su -c "amixer -c 0 -- sset 'Internal Mic Boost' 0%" -s /bin/sh fitzcarraldo
su -c "amixer -c 0 -- sset 'Internal Mic' 0%" -s /bin/sh fitzcarraldo
su -c "amixer -c 0 -- sset 'Mic Boost' 0%" -s /bin/sh fitzcarraldo
su -c "amixer -c 0 -- sset 'Mic' 0%" -s /bin/sh fitzcarraldo

From now on, only I am allowed to adjust microphone settings! To avoid any possibility of feedback loops in future, the above-mentioned script sets all the microphone channels to zero and I will have to adjust them myself before use. I already have ALSAMixerGUI in the KDE Launcher menu, so it won’t be a big deal to do that.

This fiasco with Skype got me thinking: if Skype is set to automatically adjust mixer levels when you are in a conversation, when you exit Skype why doesn’t it automatically set mixer levels back to the way they were when Skype was launched? It could be done easily and would be more user-friendly than the current way Skype works.

Interrelationship between PulseAudio and ALSA

The final thing I did (yet again) was to adjust all the various ALSA channels and PulseAudio channels to try and get the resulting audio input and output sounding reasonable. This is easier said than done. I often have to mess around with ALSAMixer and PulseAudio Volume Control in order to get audio input and output working satisfactorily in all applications that use audio. It is actually more difficult than it sounds (ouch!) to get ALSA and PulseAudio ‘balanced’ (for want of a better word). In the days before PulseAudio existed, one only had to adjust ALSA. Now, with two agents controlling audio, the task turns out to be surprisingly awkward sometimes.

To sum up, boo to Thunderbird (or whatever it uses to play sounds), boo to Skype and boo to PulseAudio. I’m fed up with audio issues in Linux at the moment. 😡

Update (January 19, 2015): It turns out that the problem in Thunderbird was due to PulseAudio. See my next post for details of how I fixed it.

Nostalgia for those ALSA mixer channels that KMix and GNOME Volume Control used to have?

These days the GUI mixers KMix and GNOME Sound Preferences display PulseAudio devices and streams rather than ALSA mixer channels. For example, prior to its integration with PulseAudio, KMix typically displayed a mixer window that looked like the one below.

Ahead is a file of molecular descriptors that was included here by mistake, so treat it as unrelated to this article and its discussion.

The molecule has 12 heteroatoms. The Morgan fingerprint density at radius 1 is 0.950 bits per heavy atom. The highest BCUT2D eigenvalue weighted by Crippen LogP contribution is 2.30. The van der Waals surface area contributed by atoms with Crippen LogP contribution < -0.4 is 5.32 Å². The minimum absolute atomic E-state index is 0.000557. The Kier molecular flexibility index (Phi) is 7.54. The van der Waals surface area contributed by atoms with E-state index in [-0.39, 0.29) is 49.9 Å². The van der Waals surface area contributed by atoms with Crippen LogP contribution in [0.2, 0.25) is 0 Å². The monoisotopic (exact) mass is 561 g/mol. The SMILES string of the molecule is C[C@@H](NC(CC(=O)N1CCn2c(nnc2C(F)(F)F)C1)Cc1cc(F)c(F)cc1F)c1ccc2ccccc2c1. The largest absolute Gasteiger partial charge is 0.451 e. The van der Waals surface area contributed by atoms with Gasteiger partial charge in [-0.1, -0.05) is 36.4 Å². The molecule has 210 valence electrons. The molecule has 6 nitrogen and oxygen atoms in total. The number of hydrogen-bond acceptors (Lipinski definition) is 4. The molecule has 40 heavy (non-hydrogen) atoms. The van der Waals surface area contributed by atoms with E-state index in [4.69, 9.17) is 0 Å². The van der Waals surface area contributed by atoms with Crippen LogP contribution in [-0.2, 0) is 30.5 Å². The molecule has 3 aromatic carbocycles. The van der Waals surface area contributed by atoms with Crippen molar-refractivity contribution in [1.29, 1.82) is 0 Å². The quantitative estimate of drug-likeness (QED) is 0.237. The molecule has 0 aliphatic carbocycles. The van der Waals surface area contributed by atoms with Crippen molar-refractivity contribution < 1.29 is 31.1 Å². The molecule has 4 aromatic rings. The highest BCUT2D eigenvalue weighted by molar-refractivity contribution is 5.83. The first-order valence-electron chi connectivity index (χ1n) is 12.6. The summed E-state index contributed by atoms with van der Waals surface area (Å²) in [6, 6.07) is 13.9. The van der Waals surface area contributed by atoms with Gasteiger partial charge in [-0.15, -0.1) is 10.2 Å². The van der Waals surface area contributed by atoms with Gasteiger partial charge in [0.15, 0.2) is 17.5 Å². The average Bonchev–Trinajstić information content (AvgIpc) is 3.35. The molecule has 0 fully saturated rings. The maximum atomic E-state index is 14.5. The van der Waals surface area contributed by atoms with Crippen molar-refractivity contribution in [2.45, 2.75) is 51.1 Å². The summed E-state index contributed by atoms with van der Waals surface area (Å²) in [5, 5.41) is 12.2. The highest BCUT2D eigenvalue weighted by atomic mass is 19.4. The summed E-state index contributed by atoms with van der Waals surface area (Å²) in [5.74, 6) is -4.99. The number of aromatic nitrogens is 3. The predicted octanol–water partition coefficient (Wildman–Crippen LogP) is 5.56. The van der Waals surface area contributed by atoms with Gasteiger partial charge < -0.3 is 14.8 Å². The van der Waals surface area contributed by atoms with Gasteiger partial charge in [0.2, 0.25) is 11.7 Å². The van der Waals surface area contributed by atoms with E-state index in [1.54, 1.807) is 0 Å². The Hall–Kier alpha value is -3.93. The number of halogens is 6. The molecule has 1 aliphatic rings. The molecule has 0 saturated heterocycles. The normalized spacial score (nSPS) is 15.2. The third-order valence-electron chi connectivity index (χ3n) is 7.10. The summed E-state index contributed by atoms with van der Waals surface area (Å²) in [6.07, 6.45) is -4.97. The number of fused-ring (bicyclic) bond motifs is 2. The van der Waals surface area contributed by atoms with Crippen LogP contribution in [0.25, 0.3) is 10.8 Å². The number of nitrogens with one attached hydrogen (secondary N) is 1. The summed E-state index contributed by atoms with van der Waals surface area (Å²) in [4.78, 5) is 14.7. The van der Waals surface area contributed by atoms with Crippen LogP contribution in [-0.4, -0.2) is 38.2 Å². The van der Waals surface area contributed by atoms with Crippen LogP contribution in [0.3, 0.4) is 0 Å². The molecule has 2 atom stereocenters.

KMix showing ALSA channels

KMix with ALSA channels

whereas, today, a KMix window typically looks like the following:

KMix with PulseAudio channels

KMix with PulseAudio channels


KMix 3.8 in KDE 4.6.1 does not provide separate speaker and headphone channels. You can alter the headphone and speaker volume by using PulseAudio Volume Control instead (see the picture below), but people are not as familiar with the PulseAudio GUI, and it is yet another step to perform.

PulseAudio Volume Control showing selection of Headphones channel

PulseAudio Volume Control showing selection of Headphones channel


If you are like me, you probably end up using KMix (or GNOME Sound Preferences) but also launch ALSA Mixer in a Konsole/Terminal for fine-grained control of the underlying ALSA channels:

ALSA Mixer running in Konsole

ALSA Mixer running in Konsole

This is more hassle, because you launch Konsole/Terminal and you enter the command alsamixer and press F6 (alternatively, use the command alsamixer -c 0 if your sound card is Card 0). The PulseAudio channels are displayed by default if you don’t specify your sound card when you launch ALSA Mixer.

EDIT (January 28, 2012): With recent versions of ALSA Mixer I have found that I must specify the card in the alsamixer command (e.g. alsamixer -c 0) because the command alsamixer alone results in a Segmentation fault message.

It would be handy to have an icon on the Panel or on the Desktop that you could use to launch ALSA Mixer. Well, you can. In fact, as there is also a GUI version of ALSA Mixer (albeit with a few less features than its console equivalent) you can use that instead if you prefer. Below I explain a few of the possible ways you can display ALSA Mixer easily from within a desktop environment.